Ancient Monuments

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Cairn south of Cross Gill, 645m south east of Black Hill Gate, Barningham Moor

A Scheduled Monument in Hope, County Durham

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Coordinates

Latitude: 54.465 / 54°27'54"N

Longitude: -1.928 / 1°55'40"W

OS Eastings: 404766.718701

OS Northings: 507742.538193

OS Grid: NZ047077

Mapcode National: GBR GJZT.D5

Mapcode Global: WHB4Z.C15C

Entry Name: Cairn south of Cross Gill, 645m south east of Black Hill Gate, Barningham Moor

Scheduled Date: 24 October 1997

Source: Historic England

Source ID: 1017444

English Heritage Legacy ID: 30482

County: County Durham

Civil Parish: Hope

Traditional County: Yorkshire

Lieutenancy Area (Ceremonial County): County Durham

Church of England Parish: Barningham St Michael and All Angels

Church of England Diocese: Leeds

Details

The monument includes a large cairn, approximately 14m in diameter and 1.5m
high. It is situated on Barningham Moor, south of Cross Gill, and 1.05km WNW
of How Tallon. An accurate National Grid Reference is NZ 04762 07743.
The cairn is composed mainly of limestone rubble with a small amount of
sandstone, mostly grassed over. It has a slight central depression which may
indicate some past disturbance. It is subsiding into a series of sinkholes on
its south east, south and south west sides.

MAP EXTRACT
The site of the monument is shown on the attached map extract.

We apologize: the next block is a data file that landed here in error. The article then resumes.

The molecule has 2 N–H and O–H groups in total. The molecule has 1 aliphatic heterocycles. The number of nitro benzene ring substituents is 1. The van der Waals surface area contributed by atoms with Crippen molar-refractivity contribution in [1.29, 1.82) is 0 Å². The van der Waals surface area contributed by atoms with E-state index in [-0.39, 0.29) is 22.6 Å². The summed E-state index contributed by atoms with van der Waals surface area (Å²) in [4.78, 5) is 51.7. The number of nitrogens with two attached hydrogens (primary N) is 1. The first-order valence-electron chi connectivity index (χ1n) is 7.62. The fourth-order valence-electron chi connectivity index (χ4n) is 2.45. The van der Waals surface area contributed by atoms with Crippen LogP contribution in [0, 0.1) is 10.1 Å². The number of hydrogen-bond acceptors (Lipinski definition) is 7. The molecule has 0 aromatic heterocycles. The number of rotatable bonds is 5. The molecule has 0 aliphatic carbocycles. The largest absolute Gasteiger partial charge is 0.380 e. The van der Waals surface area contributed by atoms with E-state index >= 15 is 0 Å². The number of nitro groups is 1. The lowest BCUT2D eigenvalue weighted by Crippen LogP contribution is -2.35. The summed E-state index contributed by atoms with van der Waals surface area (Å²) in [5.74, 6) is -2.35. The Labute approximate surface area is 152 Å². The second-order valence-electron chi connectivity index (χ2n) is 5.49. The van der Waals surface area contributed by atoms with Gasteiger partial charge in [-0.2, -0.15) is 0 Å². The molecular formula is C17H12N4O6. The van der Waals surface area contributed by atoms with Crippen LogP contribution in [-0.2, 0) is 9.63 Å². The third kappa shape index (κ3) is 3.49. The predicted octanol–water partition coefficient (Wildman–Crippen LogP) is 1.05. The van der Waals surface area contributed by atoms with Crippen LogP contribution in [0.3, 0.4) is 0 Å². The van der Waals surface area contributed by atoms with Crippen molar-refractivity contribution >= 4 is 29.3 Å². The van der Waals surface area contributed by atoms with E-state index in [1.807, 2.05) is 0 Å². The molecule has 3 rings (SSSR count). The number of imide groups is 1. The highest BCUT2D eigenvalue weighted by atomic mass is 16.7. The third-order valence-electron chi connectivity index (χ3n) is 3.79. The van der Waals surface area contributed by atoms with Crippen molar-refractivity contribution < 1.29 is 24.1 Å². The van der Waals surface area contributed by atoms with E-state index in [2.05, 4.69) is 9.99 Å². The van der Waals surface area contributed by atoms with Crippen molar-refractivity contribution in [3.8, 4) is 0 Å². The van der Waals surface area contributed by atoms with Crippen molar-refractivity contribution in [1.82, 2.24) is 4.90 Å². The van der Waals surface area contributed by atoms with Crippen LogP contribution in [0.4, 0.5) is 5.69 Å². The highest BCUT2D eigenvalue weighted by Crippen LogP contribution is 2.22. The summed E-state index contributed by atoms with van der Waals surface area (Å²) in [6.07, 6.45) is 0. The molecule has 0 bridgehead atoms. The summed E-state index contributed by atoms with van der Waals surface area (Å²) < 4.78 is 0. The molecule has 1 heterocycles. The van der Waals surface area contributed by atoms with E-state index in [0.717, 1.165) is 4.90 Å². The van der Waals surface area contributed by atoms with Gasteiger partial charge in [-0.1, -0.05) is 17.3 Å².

It includes a 2 metre boundary around the archaeological features,
considered to be essential for the monument's support and preservation.

Source: Historic England

Reasons for Scheduling

Round cairns are prehistoric funerary monuments dating to the Bronze Age
(c.2000-700 BC). They were constructed as stone mounds covering single or
multiple burials. These burials may be placed within the mound in stone-lined
compartments called cists. In some cases the cairn was surrounded by a ditch.
Often occupying prominent locations, cairns are a major visual element in the
modern landscape. They are a relatively common feature of the uplands and are
the stone equivalent of the earthen round barrows of the lowlands. Their
considerable variation in form and longevity as a monument type provide
important information on the diversity of beliefs and social organisation
amongst early prehistoric communities. They are particularly representative of
their period and a substantial proportion of surviving examples are considered
worthy of protection.

This cairn survives well, and forms an important part of the prehistoric
landscape of Barningham Moor, which includes numerous other cairns, carved
rocks, settlements and evidence for the agricultural use of the land. This
site will therefore contribute to studies of such prehistoric landscapes and
the changing patterns of land use over time.

Source: Historic England

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